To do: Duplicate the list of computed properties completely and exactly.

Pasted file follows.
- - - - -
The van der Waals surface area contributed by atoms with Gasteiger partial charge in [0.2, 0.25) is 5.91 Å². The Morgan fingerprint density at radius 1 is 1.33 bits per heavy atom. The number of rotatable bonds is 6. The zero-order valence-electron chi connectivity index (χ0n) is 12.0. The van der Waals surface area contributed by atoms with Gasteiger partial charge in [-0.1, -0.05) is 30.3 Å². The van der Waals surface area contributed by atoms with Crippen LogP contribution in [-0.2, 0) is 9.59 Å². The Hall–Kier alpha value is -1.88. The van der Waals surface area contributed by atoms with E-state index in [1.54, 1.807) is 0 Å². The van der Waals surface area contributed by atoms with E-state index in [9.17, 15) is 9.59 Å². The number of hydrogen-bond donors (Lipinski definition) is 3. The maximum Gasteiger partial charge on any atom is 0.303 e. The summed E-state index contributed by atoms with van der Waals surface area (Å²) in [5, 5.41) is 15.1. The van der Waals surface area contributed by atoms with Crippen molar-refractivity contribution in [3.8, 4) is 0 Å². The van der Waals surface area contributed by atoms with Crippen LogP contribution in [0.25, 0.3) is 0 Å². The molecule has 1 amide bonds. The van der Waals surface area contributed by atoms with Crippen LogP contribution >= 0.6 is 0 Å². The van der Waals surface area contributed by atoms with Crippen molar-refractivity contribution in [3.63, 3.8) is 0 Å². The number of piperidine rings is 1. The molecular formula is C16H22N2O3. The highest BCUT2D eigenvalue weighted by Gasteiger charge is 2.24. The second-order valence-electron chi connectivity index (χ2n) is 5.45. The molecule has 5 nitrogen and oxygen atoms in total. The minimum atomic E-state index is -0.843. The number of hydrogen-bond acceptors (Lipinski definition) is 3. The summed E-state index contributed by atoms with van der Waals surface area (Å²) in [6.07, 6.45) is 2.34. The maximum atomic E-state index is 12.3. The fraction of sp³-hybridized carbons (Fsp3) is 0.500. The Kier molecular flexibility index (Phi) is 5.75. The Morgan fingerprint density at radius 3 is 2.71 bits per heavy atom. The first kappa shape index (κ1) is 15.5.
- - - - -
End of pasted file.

The van der Waals surface area contributed by atoms with Gasteiger partial charge in [0.2, 0.25) is 5.91 Å². The Morgan fingerprint density at radius 1 is 1.33 bits per heavy atom. The number of rotatable bonds is 6. The zero-order valence-electron chi connectivity index (χ0n) is 12.0. The van der Waals surface area contributed by atoms with Gasteiger partial charge in [-0.1, -0.05) is 30.3 Å². The van der Waals surface area contributed by atoms with Crippen LogP contribution in [-0.2, 0) is 9.59 Å². The Hall–Kier alpha value is -1.88. The van der Waals surface area contributed by atoms with E-state index in [1.54, 1.807) is 0 Å². The van der Waals surface area contributed by atoms with E-state index in [9.17, 15) is 9.59 Å². The number of hydrogen-bond donors (Lipinski definition) is 3. The maximum Gasteiger partial charge on any atom is 0.303 e. The summed E-state index contributed by atoms with van der Waals surface area (Å²) in [5, 5.41) is 15.1. The van der Waals surface area contributed by atoms with Crippen molar-refractivity contribution in [3.8, 4) is 0 Å². The van der Waals surface area contributed by atoms with Crippen LogP contribution in [0.25, 0.3) is 0 Å². The molecule has 1 amide bonds. The van der Waals surface area contributed by atoms with Crippen LogP contribution >= 0.6 is 0 Å². The van der Waals surface area contributed by atoms with Crippen molar-refractivity contribution in [3.63, 3.8) is 0 Å². The number of piperidine rings is 1. The molecular formula is C16H22N2O3. The highest BCUT2D eigenvalue weighted by Gasteiger charge is 2.24. The second-order valence-electron chi connectivity index (χ2n) is 5.45. The molecule has 5 nitrogen and oxygen atoms in total. The minimum atomic E-state index is -0.843. The number of hydrogen-bond acceptors (Lipinski definition) is 3. The summed E-state index contributed by atoms with van der Waals surface area (Å²) in [6.07, 6.45) is 2.34. The maximum atomic E-state index is 12.3. The fraction of sp³-hybridized carbons (Fsp3) is 0.500. The Kier molecular flexibility index (Phi) is 5.75. The Morgan fingerprint density at radius 3 is 2.71 bits per heavy atom. The first kappa shape index (κ1) is 15.5.